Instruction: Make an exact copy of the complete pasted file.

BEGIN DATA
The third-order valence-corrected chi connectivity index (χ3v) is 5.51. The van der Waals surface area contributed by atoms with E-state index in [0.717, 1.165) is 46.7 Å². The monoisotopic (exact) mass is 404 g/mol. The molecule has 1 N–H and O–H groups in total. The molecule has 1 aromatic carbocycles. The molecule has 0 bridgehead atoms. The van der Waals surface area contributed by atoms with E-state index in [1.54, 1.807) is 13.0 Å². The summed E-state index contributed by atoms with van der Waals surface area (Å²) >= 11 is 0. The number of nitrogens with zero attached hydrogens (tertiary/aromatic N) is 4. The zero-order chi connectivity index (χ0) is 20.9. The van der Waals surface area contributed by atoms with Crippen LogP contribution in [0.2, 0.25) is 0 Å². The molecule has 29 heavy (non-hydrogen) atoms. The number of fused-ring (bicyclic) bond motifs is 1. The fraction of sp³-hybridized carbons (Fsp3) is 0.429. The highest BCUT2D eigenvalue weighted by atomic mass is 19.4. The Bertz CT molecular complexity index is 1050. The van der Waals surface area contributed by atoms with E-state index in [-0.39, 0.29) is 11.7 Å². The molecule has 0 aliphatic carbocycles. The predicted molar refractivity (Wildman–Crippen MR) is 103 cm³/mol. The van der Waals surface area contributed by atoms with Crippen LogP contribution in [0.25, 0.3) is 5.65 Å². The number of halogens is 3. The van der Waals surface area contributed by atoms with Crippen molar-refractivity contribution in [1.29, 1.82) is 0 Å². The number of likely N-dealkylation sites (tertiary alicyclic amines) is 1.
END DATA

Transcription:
The third-order valence-corrected chi connectivity index (χ3v) is 5.51. The van der Waals surface area contributed by atoms with E-state index in [0.717, 1.165) is 46.7 Å². The monoisotopic (exact) mass is 404 g/mol. The molecule has 1 N–H and O–H groups in total. The molecule has 1 aromatic carbocycles. The molecule has 0 bridgehead atoms. The van der Waals surface area contributed by atoms with E-state index in [1.54, 1.807) is 13.0 Å². The summed E-state index contributed by atoms with van der Waals surface area (Å²) >= 11 is 0. The number of nitrogens with zero attached hydrogens (tertiary/aromatic N) is 4. The zero-order chi connectivity index (χ0) is 20.9. The van der Waals surface area contributed by atoms with Crippen LogP contribution in [0.2, 0.25) is 0 Å². The molecule has 29 heavy (non-hydrogen) atoms. The number of fused-ring (bicyclic) bond motifs is 1. The fraction of sp³-hybridized carbons (Fsp3) is 0.429. The highest BCUT2D eigenvalue weighted by atomic mass is 19.4. The Bertz CT molecular complexity index is 1050. The van der Waals surface area contributed by atoms with E-state index in [-0.39, 0.29) is 11.7 Å². The molecule has 0 aliphatic carbocycles. The predicted molar refractivity (Wildman–Crippen MR) is 103 cm³/mol. The van der Waals surface area contributed by atoms with Crippen LogP contribution in [0.25, 0.3) is 5.65 Å². The number of halogens is 3. The van der Waals surface area contributed by atoms with Crippen molar-refractivity contribution in [1.29, 1.82) is 0 Å². The number of likely N-dealkylation sites (tertiary alicyclic amines) is 1.